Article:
At the elementary school my children attend, students exchange Valentine's Day cards with one another, and they compete to decorate or build the most interesting mailboxes. My 11-year-old daughter came home one afternoon with an idea for her mailbox. She asked me to help her design one so that a sensor would open the box automatically when someone walked by.
I started with a servo motor (and some mechanical linkages) taken from a broken remote controlled car, connected it to an Arduino UNO microcontroller development board, and connected a light sensor to one of the microcontroller's analog inputs. We wrote the code to monitor the sensor and track the average light level. The box would open only when the light level changed suddenly. Then the box would close slowly over a period of time.
We actually built two mailboxes, so my 8-year-old daughter could have one, too. My wife helped the girls decorate the boxes to look like their favorite animals. I used the Arduino software tools to create the firmware, and the Arduino board served as my MCU chip programmer. But I assembled the components, including the MCU chip, on a piece of perforated breadboard material, rather than using the Arduino UNO development board in the final project.
Jeremy Willden created small mailboxes for his daughters' Valentine's Day cards. The boxes use a sensor to open automatically when someone walks by.
Willden started with a servo motor and some mechanical linkages, which he connected to an Arduino UNO microcontroller development board. He then connected a light sensor to one of the microcontroller's analog inputs.
WOW! I find myself wishing for young children (no Grandchildren yet).
I could see myself taking the circuit board out of a "Croaking Frog" and using it to trigger a servo back in the days before Arduinos, et al.
An airplane servo can be controlled with a 555 timer circuit and doesn't require the computing power of the Arduino...but then, I admit that I am "old school" when it comes to electronics...Timers and Opamps and FETs, Oh My!
I agree, mrdon. Our family had a great time together when we encouraged and mentored our son through his science project where he tested out various fin designs and their effect on model rockets. He was in sixth grade and it was a very special opportunity to nurture a budding curiosity in science in a fun and exciting way. We took the three different models our son built to a field and he recorded altitude and flightpath for each of the three different fin designs. I don't know who had more fun - Son or Mom and Dad!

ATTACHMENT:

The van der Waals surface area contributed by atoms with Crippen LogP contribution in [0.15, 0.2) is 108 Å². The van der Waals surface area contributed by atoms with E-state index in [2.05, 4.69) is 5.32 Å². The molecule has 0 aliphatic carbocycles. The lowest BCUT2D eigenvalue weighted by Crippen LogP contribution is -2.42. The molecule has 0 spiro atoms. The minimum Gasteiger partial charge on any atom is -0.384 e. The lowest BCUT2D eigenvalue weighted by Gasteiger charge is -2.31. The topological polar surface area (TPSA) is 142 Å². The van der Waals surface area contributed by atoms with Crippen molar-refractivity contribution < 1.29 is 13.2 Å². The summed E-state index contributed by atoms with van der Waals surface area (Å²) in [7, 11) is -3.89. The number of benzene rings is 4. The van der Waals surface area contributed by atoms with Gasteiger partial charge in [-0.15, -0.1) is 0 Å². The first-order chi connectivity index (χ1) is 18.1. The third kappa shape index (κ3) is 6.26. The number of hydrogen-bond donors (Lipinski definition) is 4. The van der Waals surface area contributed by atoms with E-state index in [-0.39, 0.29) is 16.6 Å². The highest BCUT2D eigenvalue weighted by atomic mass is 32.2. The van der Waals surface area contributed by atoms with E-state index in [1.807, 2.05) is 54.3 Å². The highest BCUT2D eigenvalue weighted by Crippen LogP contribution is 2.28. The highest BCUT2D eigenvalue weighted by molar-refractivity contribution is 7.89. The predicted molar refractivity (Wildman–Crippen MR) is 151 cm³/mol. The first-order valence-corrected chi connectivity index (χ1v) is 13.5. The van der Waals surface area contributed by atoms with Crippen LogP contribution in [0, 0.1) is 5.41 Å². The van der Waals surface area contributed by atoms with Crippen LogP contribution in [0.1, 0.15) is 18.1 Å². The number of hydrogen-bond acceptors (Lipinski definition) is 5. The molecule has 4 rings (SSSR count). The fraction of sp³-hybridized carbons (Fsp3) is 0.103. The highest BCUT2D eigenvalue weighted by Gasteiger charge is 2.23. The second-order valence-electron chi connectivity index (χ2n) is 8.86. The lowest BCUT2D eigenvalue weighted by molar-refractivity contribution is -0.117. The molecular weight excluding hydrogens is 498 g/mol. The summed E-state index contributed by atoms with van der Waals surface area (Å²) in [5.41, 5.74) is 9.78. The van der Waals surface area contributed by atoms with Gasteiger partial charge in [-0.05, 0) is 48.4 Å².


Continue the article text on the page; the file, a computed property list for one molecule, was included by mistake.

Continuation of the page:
Jeremy, I really enjoyed your Gadget Freak project. Nice way to share tech as family by making cool interactive toys! I also found your build instructions to be clear and simple. I noticed you used ExpressPCB software to draw the circuit schematic diagram. Very very nice project. Thanks for sharing this special Gadget Freak project with us!
I, too, like the family aspect of this story. I also agree that this girl will remember this project for many, many years (especially since the project got a little bit of extra publicity). Who knows? Maybe this will inspire her to be a design engineer.
"Isn't that the truth, Mydesign?? I remember when my school project was to build an American settler house with toothpicks! We have come such a looooonnnng way from that. It's amazing how tech savvy kids are today. Sometimes a bit frightening, even!"
Elizabet, School projects and student's interests are different. In schools they used to do the projects with thermo cool sheets and similar substances, but at the other hand they are more interested in using most soficated devices.
Now this is one cool story. I love the interaction with everyone in the family AND the fact that a great demonstration of engineering, at it best, was given. I'm sure your daughter will remember this "gadget" for years and years and I suspect it will be one of her most treasured items as she grows up. Bridges, automobles, appliances, aircraft engines is what we do for a livig--designs like this one is what we do for our families. Great post. Love this one.
Thanks, Nancy. I actually knew people in a remote area of Idaho where bears get into the orchard and with a very long driveway--that's where I first heard of these systems. And we'll be posting an update soon about the forum idea.
In our third annual contest, Design News and Allied Electronics are going to crown a winner in early 2016 for the best reader gadget submission this year, and once again, you, the readers, are the judges!
The Attack Dyno brings car enthusiasts an attack timer and dynamometer in a small, portable package with the ability to output vehicle torque, speed, horsepower, 1/4 mile times, 0-60 mph acceleration times, ambient air temperature, and more.
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